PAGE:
In an update of the historic preservation work going on in Mound Bayou, we focus this week on youth-led community development. The idea is engaging youth in community development, including historic preservation and economic development. Working with the City of Mound Bayou on this project has been enlightening, challenging, and most of all, fun. Mississippi Heritage Trust has a great curriculum for use with students in elementary and high school. We adapted it for our first Historic Preservation workshop in October, and again for the recent workshop.
We utilized the theme for the upcoming 125th celebration in July of the founding of Mound Bayou:
Believing in our past to motivate the future.
We used the photographs of various buildings in Mound Bayou that the students in the October workshop had taken, photographs from the January service learning class held in Mound Bayou, and a variety of photos I have taken over the past year during my travels to Mound Bayou. I added some other photos of places outside of Mound Bayou. We selected a variety of doors, windows, steps, walls, columns, towers, and roofs, and mixed them all together. The task was for each group to select from the parts of buildings and construct a building that did not currently exist in Mound Bayou, but which they would like to see in Mound Bayou. They had to identify the building, its purpose or use, and three things they thought would be necessary in order to get that building/business established in Mound Bayou.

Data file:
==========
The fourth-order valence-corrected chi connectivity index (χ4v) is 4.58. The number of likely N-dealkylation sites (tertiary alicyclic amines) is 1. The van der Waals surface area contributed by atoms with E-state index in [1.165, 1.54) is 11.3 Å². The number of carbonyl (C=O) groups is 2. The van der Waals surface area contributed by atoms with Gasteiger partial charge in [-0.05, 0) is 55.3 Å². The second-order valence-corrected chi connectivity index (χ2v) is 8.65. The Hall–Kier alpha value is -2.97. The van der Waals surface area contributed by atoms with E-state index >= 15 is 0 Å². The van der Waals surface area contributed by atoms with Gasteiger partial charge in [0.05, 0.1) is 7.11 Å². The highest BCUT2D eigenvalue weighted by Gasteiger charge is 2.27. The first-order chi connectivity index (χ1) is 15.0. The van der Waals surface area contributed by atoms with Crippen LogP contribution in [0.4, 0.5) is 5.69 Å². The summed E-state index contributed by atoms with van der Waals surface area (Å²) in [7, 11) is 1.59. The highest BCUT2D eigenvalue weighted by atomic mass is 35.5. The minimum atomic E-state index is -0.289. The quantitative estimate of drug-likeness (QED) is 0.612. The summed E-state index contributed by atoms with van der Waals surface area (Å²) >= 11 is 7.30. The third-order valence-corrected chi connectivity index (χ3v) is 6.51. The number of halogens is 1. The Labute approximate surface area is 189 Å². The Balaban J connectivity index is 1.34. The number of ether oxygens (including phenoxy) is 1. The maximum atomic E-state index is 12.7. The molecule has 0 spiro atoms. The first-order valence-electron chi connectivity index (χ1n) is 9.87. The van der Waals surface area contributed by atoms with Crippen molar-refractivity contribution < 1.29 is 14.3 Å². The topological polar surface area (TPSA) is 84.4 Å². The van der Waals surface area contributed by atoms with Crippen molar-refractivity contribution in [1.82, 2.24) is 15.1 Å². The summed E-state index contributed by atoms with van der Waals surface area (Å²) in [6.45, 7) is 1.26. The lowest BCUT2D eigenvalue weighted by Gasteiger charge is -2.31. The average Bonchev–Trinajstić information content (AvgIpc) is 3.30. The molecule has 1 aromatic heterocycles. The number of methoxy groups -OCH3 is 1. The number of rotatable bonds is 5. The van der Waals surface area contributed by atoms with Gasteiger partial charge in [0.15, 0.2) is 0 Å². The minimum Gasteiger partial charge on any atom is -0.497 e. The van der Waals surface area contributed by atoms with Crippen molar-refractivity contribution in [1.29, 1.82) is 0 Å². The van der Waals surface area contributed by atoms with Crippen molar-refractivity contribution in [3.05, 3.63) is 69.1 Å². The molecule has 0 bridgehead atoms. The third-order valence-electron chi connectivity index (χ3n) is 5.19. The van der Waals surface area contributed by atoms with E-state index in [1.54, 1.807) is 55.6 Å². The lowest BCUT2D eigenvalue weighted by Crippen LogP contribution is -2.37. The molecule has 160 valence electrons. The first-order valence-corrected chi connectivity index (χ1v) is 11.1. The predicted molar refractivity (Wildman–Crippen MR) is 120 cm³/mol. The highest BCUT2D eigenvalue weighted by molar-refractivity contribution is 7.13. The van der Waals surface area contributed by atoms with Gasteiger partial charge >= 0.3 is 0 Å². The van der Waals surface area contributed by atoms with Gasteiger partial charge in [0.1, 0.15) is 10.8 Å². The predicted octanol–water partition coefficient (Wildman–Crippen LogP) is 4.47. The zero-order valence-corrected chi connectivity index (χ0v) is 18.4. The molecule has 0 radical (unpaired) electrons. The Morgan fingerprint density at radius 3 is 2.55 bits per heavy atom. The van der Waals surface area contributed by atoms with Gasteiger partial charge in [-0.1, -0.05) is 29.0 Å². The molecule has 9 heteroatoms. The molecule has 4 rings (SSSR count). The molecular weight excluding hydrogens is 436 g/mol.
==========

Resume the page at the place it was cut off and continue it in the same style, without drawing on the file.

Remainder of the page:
Keep an eye out for these dynamic youth plans for the future:
The Mound Bayou Recreation Center: an escape for youth; tutoring, physical activity, and a place for youth and adults to volunteer…
The Mound Bayou Shelter Home: a place to help homeless people get back on their feet with a safe place to sleep, help with finding a job, food, and other services…
The North Bayou Dance Studio: a multi-use dance studio because there are a lot of talented dancers and musicians in the area, with no place to perform…
The Magic City Restaurant: a nice place to eat Italian and seafood without leaving town…
I thought it very interesting that the Magic City group selected from Italianate building parts, without even knowing what Italianate was, or ever having heard of it, to create their Italian restaurant. Can you spot the varying architectural styles and buildings used in their project?
Categories: African American History, Delta, Historic Preservation, Mississippi Heritage Trust, Mound Bayou, Preservation Education
This is great! I love seeing preservation used to help people especially when students are doing the helping. It helps debunk the myth that preservation is only about dead white guys.
Thanks, Thomas. It has been amazing to work with these youth. They really are invested in preserving the historic properties in the community, as well as the historic legacy of the community.